Top 5 Myths About the Flu Vaccine
Like it or not, flu season is ramping up in Michigan. Now is the time to protect yourself and your family by getting a flu vaccine. This one simple step can keep you and your loved ones healthy through the winter while also safeguarding those around you who are at a higher risk for complications from the flu (thousands of Americans die each year from flu-related complications, including many seniors, babies and people with certain health conditions). If for some reason you aren’t convinced a flu shot is a smart idea, keep reading to find out if one of these myths is stopping you from getting protected.
MYTH #1: You can catch the flu from the vaccine.
You will not get the flu from a flu shot. The flu vaccine is made of inactive viral particles, meaning it doesn’t contain the live virus. You may experience some side effects like muscle aches or a mild fever, but that’s due to your body producing protective antibodies.
MYTH #2: You don’t need to get a flu shot every year.
The most common viruses that cause influenza change every year, so in order to stay protected, you need a current flu shot. This year’s vaccine is designed to protect against the three or four flu viruses strains that researchers believe are the most likely to spread.
MYTH #3: I have to go to my doctor to get a flu shot.
There’s no need to make an appointment to see your primary care doctor to get your flu shot. There are other places you can go to get one, including many drugstores and grocery stores with pharmacies. Urgent Care Centers also offer walk-in flu shots at little or no cost to you.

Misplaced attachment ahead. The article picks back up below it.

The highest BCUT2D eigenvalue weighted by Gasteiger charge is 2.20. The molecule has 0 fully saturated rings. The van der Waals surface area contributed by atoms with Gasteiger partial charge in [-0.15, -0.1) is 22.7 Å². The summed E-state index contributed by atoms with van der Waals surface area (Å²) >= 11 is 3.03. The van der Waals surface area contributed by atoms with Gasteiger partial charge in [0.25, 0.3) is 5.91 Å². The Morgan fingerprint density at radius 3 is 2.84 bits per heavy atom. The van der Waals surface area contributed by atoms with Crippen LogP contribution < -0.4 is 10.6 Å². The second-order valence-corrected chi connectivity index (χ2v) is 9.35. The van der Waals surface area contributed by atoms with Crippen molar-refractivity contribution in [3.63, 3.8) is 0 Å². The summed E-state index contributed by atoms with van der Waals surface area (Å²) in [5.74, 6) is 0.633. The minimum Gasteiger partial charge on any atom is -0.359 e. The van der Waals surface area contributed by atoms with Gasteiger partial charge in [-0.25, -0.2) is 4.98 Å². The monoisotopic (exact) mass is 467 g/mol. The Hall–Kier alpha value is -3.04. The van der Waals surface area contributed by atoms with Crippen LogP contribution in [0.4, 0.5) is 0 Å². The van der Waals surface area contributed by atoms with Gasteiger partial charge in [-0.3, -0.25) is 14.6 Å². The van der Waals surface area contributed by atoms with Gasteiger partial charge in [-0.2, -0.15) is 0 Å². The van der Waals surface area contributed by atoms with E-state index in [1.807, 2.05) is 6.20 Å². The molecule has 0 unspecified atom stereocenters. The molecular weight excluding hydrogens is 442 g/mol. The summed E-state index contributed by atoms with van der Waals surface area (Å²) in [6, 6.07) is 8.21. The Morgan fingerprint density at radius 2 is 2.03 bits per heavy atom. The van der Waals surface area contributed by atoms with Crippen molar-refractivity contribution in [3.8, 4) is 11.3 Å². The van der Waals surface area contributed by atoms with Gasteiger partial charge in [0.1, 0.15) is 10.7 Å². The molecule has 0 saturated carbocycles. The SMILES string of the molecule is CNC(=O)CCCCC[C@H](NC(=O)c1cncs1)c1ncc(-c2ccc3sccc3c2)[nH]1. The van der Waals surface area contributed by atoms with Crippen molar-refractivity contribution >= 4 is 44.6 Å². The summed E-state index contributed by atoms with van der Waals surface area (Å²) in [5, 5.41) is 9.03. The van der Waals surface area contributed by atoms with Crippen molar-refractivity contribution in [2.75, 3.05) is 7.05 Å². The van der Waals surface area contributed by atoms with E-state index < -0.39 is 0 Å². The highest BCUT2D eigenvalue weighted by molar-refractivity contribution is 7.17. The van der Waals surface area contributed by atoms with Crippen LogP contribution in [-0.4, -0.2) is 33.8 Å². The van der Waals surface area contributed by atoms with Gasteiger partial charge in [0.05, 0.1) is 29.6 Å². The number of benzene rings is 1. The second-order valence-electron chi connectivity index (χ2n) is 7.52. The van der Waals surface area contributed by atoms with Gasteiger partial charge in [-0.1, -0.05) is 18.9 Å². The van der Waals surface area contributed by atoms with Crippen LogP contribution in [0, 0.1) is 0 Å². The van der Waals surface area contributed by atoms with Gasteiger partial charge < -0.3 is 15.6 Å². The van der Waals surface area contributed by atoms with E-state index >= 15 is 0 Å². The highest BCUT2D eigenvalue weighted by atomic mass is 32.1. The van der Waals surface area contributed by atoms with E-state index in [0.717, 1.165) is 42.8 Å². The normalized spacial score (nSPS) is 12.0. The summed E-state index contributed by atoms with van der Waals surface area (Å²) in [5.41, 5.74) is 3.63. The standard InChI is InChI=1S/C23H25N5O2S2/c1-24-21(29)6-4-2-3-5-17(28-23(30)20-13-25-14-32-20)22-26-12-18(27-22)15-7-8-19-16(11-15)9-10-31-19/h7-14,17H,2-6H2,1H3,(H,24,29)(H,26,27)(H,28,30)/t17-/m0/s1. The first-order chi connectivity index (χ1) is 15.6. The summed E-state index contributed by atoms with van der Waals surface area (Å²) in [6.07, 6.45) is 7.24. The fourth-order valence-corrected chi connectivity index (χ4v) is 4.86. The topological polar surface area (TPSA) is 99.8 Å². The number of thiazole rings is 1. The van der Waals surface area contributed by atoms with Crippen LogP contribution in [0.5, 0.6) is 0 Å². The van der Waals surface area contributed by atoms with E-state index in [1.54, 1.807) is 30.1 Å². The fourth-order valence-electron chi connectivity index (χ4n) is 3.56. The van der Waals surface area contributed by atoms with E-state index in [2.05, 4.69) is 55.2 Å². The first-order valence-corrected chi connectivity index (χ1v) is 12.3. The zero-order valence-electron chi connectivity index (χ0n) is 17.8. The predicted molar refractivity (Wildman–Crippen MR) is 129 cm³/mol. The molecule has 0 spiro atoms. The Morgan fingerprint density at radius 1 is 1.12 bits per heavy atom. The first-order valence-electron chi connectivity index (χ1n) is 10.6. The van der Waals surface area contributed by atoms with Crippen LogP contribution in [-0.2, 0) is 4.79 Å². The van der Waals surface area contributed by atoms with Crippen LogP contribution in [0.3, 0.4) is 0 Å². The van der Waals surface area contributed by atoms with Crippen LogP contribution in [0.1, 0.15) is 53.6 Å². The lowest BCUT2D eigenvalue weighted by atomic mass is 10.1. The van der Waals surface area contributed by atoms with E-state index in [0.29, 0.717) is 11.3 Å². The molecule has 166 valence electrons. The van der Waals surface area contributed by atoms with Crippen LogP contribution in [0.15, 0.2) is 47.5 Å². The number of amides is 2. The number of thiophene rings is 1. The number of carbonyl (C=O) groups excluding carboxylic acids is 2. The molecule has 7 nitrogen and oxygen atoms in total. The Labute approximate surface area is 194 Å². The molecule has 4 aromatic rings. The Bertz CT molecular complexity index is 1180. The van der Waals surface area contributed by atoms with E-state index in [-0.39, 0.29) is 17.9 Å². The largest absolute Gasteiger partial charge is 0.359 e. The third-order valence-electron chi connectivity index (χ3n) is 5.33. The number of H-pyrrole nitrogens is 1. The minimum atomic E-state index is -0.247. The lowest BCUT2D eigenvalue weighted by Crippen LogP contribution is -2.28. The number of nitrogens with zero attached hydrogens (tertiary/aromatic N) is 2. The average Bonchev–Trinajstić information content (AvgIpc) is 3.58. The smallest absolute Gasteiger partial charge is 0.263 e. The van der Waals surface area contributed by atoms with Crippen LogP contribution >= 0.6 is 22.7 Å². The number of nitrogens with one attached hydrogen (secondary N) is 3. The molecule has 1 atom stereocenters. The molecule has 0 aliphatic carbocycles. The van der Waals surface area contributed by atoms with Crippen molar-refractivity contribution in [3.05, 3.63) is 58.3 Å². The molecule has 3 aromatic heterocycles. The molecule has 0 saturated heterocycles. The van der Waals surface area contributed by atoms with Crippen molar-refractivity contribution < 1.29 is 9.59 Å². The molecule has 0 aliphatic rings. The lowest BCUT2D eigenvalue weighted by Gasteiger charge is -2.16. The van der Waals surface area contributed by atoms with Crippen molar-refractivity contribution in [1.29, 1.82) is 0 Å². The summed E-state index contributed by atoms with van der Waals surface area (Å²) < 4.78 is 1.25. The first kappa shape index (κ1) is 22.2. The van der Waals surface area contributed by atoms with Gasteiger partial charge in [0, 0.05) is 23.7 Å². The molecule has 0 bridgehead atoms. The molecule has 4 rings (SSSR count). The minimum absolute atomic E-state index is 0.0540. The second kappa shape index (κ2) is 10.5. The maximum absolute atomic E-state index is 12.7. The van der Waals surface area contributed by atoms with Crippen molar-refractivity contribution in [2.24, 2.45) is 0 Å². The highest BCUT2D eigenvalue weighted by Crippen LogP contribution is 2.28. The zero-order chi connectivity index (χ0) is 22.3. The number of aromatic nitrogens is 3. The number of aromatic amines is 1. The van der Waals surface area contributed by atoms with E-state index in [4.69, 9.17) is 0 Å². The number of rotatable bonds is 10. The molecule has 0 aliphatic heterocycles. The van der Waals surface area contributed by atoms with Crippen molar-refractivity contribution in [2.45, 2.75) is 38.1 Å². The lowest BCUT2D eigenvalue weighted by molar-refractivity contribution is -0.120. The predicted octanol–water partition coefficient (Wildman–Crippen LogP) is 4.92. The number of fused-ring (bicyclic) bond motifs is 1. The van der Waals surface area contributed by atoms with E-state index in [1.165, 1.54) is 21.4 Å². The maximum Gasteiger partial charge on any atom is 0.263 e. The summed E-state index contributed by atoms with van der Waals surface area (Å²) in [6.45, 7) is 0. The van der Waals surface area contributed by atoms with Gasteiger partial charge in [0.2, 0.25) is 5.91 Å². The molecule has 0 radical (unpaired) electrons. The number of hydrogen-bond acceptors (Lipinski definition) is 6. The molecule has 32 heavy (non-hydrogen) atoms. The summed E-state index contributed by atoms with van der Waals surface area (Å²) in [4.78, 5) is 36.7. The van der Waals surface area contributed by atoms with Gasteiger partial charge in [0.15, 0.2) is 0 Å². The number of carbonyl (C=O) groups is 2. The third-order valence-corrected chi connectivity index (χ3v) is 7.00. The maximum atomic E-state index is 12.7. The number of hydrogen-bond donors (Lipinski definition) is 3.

MYTH #4: Healthy people don’t need the flu vaccine.
Everyone should get the flu shot, even if you have the strongest immune system in the world. That’s because you’re likelier to pass the virus along to others if you don’t have the vaccine. And don’t use the old “I’ve never gotten the flu shot before and have never gotten the flu” excuse. There are new strains each year and you never know when you might get sick.
MYTH #5: Pregnant women shouldn’t get the flu shot.
It’s actually very important for pregnant women to get the flu shot since changes in their immune system makes them even more vulnerable. Studies have shown that the vaccine can even help to protect the baby after birth. Just make sure to tell the person administering the vaccine if you are pregnant so you’re given the correct vaccine form.
Photo credit: Eaglesky
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